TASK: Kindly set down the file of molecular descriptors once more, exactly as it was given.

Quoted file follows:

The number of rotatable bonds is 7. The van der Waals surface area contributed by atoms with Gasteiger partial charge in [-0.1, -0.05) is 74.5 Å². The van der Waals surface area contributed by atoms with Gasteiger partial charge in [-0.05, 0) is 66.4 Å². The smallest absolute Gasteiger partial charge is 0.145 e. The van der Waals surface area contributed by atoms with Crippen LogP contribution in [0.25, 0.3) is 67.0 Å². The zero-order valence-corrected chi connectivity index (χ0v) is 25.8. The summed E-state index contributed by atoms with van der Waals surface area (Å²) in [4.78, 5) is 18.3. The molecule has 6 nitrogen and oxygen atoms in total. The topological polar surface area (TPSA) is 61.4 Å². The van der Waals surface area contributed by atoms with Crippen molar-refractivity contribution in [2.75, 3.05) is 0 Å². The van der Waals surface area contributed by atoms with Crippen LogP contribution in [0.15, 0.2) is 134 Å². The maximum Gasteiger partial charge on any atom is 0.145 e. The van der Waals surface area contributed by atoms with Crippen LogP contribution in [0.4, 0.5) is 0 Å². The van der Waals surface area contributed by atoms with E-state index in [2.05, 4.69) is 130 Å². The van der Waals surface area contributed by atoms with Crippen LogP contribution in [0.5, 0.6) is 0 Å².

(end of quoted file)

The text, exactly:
The number of rotatable bonds is 7. The van der Waals surface area contributed by atoms with Gasteiger partial charge in [-0.1, -0.05) is 74.5 Å². The van der Waals surface area contributed by atoms with Gasteiger partial charge in [-0.05, 0) is 66.4 Å². The smallest absolute Gasteiger partial charge is 0.145 e. The van der Waals surface area contributed by atoms with Crippen LogP contribution in [0.25, 0.3) is 67.0 Å². The zero-order valence-corrected chi connectivity index (χ0v) is 25.8. The summed E-state index contributed by atoms with van der Waals surface area (Å²) in [4.78, 5) is 18.3. The molecule has 6 nitrogen and oxygen atoms in total. The topological polar surface area (TPSA) is 61.4 Å². The van der Waals surface area contributed by atoms with Crippen molar-refractivity contribution in [2.75, 3.05) is 0 Å². The van der Waals surface area contributed by atoms with Crippen LogP contribution in [0.15, 0.2) is 134 Å². The maximum Gasteiger partial charge on any atom is 0.145 e. The van der Waals surface area contributed by atoms with Crippen LogP contribution in [0.4, 0.5) is 0 Å². The van der Waals surface area contributed by atoms with E-state index in [2.05, 4.69) is 130 Å². The van der Waals surface area contributed by atoms with Crippen LogP contribution in [0.5, 0.6) is 0 Å².